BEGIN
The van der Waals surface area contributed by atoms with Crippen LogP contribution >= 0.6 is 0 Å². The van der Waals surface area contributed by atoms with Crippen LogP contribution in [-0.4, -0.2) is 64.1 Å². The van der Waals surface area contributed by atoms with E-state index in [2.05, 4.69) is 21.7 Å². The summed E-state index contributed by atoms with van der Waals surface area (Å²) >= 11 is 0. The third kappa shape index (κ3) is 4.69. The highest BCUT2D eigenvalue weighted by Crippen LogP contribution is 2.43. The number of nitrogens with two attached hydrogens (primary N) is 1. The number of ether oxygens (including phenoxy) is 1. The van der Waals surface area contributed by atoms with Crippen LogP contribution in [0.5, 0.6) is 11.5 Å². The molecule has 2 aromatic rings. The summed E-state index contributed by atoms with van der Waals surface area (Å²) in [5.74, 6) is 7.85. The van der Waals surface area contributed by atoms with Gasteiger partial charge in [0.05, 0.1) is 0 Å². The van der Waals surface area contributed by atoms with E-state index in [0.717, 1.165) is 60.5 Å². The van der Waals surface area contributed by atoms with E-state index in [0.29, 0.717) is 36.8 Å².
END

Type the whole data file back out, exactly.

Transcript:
The van der Waals surface area contributed by atoms with Crippen LogP contribution >= 0.6 is 0 Å². The van der Waals surface area contributed by atoms with Crippen LogP contribution in [-0.4, -0.2) is 64.1 Å². The van der Waals surface area contributed by atoms with E-state index in [2.05, 4.69) is 21.7 Å². The summed E-state index contributed by atoms with van der Waals surface area (Å²) >= 11 is 0. The third kappa shape index (κ3) is 4.69. The highest BCUT2D eigenvalue weighted by Crippen LogP contribution is 2.43. The number of nitrogens with two attached hydrogens (primary N) is 1. The number of ether oxygens (including phenoxy) is 1. The van der Waals surface area contributed by atoms with Crippen LogP contribution in [0.5, 0.6) is 11.5 Å². The molecule has 2 aromatic rings. The summed E-state index contributed by atoms with van der Waals surface area (Å²) in [5.74, 6) is 7.85. The van der Waals surface area contributed by atoms with Gasteiger partial charge in [0.05, 0.1) is 0 Å². The van der Waals surface area contributed by atoms with E-state index in [0.717, 1.165) is 60.5 Å². The van der Waals surface area contributed by atoms with E-state index in [0.29, 0.717) is 36.8 Å².